My GS has such horrible GI problems. It is painful to watch. He does have a GI doctor that specializes in kids with special needs. Thankfully at least for now, no seizures.
Hi MAB,
You and anyone who is not familiar with it may want to check out the Gottschall Autism Center
http://gottschallcenter.org/

You may find a lot of information there as well as treatment options.
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Old 09-05-2015, 06:18 PM
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what we do for GI issues (mostly diarrhea)


Jon has chronic Inflammatory Bowel Disease. Some of his drugs (like the Zonegran he's on now) make it worse. Bad flare-ups of his IBD seem to be correlated with seizures coming out of remission or getting worse.

We've sort of figured out a few things that seem to work quite well for keeping his gut happy.
1) Ketogenic diet - he went on this because of his seizures, but his IBD was much improved in his first year - perhaps because of the elimination of sugar and grains.
2) In addition to the Keto diet, we incorporated some of the principles of the Specific Carb diet and the Anti-inflammation diet. We took out most dairy (except for cheddar cheese) and use easier digested fats like olive oil, MCT oil, flaxseed meal, olives, etc. We try to use anti-inflammatory veggies like carrots and onion and garlic as much as possible. At one point he fasted for 1 day (to let his gut rest) - and then he ate just chicken and carrots and olive oil for several days. We then gradually added in other foods, one at a time, to see how he reacted to them. If he got diarrhea (or hives or pimples around his mouth) they were taken out of his diet (we usually will trial again in about 6 months).
3) Supplements that help IBD: zinc (being careful not to give too much, as can lead to copper depletion and neurological symptoms), probiotics, pancreatic enzymes
4) When he has a flare-up I simmer chicken bones/joints for a couple hours to make nice bone broth that is soothing to the gut

Last edited by KarenB; 09-05-2015 at 06:21 PM.
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Old 09-09-2015, 12:00 AM
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What ever the GI symptoms whether it's constipation or diarrhoea, it's both very uncomfortable for those who have these issues.
My girl has never been constipated but I have had feed back from other parents who do go through the dramas of having a child that's fussy with foods even colour, textures due to their sensory issues .
Constipation has its own dramas, with pain, discomfort in abdominal area and I've seen a 6 yr old boy on the spectrum that has a very distended hard tummy who is clearly in pain.

It's not easy but one has to try to fix the gut issues.

Last edited by Blonde Angel; 09-09-2015 at 12:02 AM.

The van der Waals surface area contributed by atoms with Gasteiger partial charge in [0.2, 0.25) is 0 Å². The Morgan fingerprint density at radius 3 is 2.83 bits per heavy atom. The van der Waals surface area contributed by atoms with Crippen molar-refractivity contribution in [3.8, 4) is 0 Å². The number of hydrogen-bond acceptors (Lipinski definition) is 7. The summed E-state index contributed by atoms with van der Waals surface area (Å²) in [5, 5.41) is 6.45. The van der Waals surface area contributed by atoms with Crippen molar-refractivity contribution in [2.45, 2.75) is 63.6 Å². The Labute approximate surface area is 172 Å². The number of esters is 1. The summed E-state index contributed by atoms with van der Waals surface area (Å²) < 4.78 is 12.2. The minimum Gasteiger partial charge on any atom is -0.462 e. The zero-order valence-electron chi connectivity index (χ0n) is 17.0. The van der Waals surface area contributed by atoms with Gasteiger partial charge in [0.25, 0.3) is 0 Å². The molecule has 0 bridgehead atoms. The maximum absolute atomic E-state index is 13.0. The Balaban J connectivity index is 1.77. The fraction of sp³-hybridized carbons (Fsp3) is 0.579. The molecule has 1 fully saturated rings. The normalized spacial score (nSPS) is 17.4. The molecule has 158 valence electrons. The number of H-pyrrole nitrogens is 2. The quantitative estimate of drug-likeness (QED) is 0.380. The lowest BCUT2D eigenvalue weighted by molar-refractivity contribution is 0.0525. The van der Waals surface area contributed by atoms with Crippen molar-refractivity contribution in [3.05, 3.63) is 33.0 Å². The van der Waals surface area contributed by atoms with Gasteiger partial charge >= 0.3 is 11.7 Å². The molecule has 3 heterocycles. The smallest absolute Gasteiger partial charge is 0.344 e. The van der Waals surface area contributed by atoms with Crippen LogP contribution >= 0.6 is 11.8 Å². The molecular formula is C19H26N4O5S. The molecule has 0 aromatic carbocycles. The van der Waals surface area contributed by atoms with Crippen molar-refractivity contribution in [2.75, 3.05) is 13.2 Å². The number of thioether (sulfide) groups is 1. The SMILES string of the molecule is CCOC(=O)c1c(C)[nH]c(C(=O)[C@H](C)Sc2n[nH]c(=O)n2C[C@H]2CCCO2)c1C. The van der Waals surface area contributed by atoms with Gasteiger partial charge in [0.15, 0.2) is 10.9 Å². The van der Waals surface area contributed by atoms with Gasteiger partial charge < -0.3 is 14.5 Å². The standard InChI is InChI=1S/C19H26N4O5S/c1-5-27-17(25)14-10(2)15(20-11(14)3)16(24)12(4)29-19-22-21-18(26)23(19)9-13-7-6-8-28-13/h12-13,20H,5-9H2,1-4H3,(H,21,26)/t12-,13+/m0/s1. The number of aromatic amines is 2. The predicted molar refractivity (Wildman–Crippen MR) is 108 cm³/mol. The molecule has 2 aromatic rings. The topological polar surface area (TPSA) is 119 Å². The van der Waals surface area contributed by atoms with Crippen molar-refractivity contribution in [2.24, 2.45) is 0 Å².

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Old 09-09-2015, 05:38 AM
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I'm becoming increasingly convinced that gut issues might be driving a lot of the other symptoms in autism. For instance, when Jon went back on probiotics this summer (Kid's Culturelle powder - Lactobacillus G), not only did it clear up his diarrhea, but within 2 weeks, we saw an amazing change in his demeanor. He was far less agitated, much calmer, far less repetitive actions. I'd had a meeting with his teacher in May (when he was having the diarrhea but before probiotics), and she said it was like he was "disappearing into autism world" -- he was so fixated on stimming that she couldn't get him to do do anything or look at anything -- no matter what she did -- brushing protocol, lotion rubs, joint compressions, long walks, his tumbleform chair, etc. -- all the tricks she had up her sleeve to bring Jon into the real world weren't working. After a couple weeks on probiotics, she started sending home enthusiastic notes, "Jon had the best day ever!" She said he was focused and doing tasks that he'd never done before.
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Old 09-09-2015, 07:53 AM
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Karen, I cannot remember if I have mentioned that I was diagnosed with pernicious anemia which was caused by the zonisamide? I am taking massive B12 and am still slowly weaning off the zonisamide [under a doctor's care]. VERY cautious. The doctor brought up the fact that the ketogenic diet is counter indicated by the zonisamide instructions.I had ignored that and was on a high fat diet in the last six months I was on the Zonisamide. Now, on eliminating most fat, my gut symptoms, along with frequent urination, has calmed down.
I am mentioning this as one more piece of information for your extaordinarily complicated understanding of Jon's situation. I feel so sure that you are right about the importance of the gut health to autism symptoms as well as to seizures.